So often we hear the term “Self-care” and we think of more things to do: take a bubble bath, get into nature, eat right, exercise… I know, I know, the list goes on. That’s why I love the idea of what we can do, not later, but right in the moment when the unpleasant feelings arise.

Some of you already know a little bit about the two day Self-Compassion training I took last week with Chris Germer and Kristin Neff. The ideas were not necessarily new to me, but the feelings these teachings grow inside are so palpable. I find that I can hear these messages over and over and never get bored of them. 

The essential message is similar to the messages of almost every therapeutic orientation (at least the ones that I’ve been drawn to). It’s that while we are often ashamed of our “negative” feelings ~ the ones we may want to banish or cut ourselves off from ~ there is always an opportunity to make these feelings our allies instead, perhaps even very powerful ones! 

They define compassion as a wish to alleviate suffering and they say it is made up of 3 elements:
1. Mindfulness ~ presence, willingness to “be with”, to “turn towards”.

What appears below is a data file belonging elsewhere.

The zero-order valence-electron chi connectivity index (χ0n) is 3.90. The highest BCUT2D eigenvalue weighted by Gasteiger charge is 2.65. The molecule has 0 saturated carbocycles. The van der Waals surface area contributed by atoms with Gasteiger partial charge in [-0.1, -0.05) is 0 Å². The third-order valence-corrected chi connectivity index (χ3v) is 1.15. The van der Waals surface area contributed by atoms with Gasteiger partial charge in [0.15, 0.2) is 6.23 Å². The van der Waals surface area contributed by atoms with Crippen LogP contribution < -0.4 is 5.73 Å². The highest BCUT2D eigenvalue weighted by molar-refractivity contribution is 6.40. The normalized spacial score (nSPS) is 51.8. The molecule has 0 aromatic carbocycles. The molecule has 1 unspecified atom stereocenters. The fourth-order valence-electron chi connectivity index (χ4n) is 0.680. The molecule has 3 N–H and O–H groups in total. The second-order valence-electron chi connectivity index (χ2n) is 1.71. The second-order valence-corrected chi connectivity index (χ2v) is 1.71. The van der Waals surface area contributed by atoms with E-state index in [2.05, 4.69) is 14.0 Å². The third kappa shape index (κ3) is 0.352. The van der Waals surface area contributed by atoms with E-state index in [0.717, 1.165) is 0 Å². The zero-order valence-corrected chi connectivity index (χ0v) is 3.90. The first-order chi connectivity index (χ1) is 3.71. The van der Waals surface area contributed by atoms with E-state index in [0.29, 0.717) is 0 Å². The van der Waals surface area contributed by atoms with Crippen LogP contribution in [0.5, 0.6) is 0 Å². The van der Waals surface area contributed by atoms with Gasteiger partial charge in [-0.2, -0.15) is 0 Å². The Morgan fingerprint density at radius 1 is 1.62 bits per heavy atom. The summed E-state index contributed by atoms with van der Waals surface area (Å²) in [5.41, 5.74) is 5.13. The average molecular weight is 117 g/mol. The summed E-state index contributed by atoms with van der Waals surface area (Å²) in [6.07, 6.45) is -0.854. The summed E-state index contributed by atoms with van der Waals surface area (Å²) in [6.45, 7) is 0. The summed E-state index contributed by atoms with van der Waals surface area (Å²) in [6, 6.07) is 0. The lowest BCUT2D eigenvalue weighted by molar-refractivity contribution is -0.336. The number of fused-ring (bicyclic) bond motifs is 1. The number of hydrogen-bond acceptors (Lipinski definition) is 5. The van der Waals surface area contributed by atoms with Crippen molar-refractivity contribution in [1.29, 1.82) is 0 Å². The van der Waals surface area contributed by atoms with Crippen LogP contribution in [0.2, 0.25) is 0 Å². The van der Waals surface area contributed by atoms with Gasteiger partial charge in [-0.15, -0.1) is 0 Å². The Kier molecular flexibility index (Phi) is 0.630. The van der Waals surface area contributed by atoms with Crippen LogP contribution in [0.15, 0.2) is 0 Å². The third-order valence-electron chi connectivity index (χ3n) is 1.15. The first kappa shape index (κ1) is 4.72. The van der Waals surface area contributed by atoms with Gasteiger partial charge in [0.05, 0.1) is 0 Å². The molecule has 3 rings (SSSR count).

2. Common humanity ~ the recognition that everyone is inherently imperfect, life is imperfect. (This turns our instinct to isolate into connection instead). 
3. Kindness ~ a lovingness (rather than judgement) toward the feelings.

So? Did you have some resistance? Most people do! Write to me at angela@carukcounselling.com and tell me what your resistance looks like (ie. Concern that it’s selfish? Fear it will lead to “laziness” or “not-doing”?) and I will respond in my next newsletter. 

One exercise we did that I really enjoyed was a writing one.

If you have a little time, give it a try!

It’s just 3 steps:

  1. Identify some “imperfections” about yourself that make you feel inadequate. Everyone has qualities or tendencies about themselves that they don’t like. It’s human to be imperfect. Just choose one thing. Then ask yourself: What are the emotions that come up around that? Just feel them as they are. 
  2. Write a letter to yourself. Picture an unconditionally loving imaginary friend who can see all your strengths and weaknesses, including what you’ve identified in step 1. How are they feeling towards you?  Tune into his or her kindness and wisdom, knowing that there are factors in your life (genes, family history, life events) that are out of your control. Write a letter to yourself from this friends’ perspective.Try to infuse the letter with their kindness, acceptance, care and well wishes. 
  3. Feel the compassion. Read the letter and feel the words soothe and comfort your heart. Love and connection are yours. You are allowed to feel complete. Accept all of you.

Hope you enjoy practicing taking care of yourself in all the ways!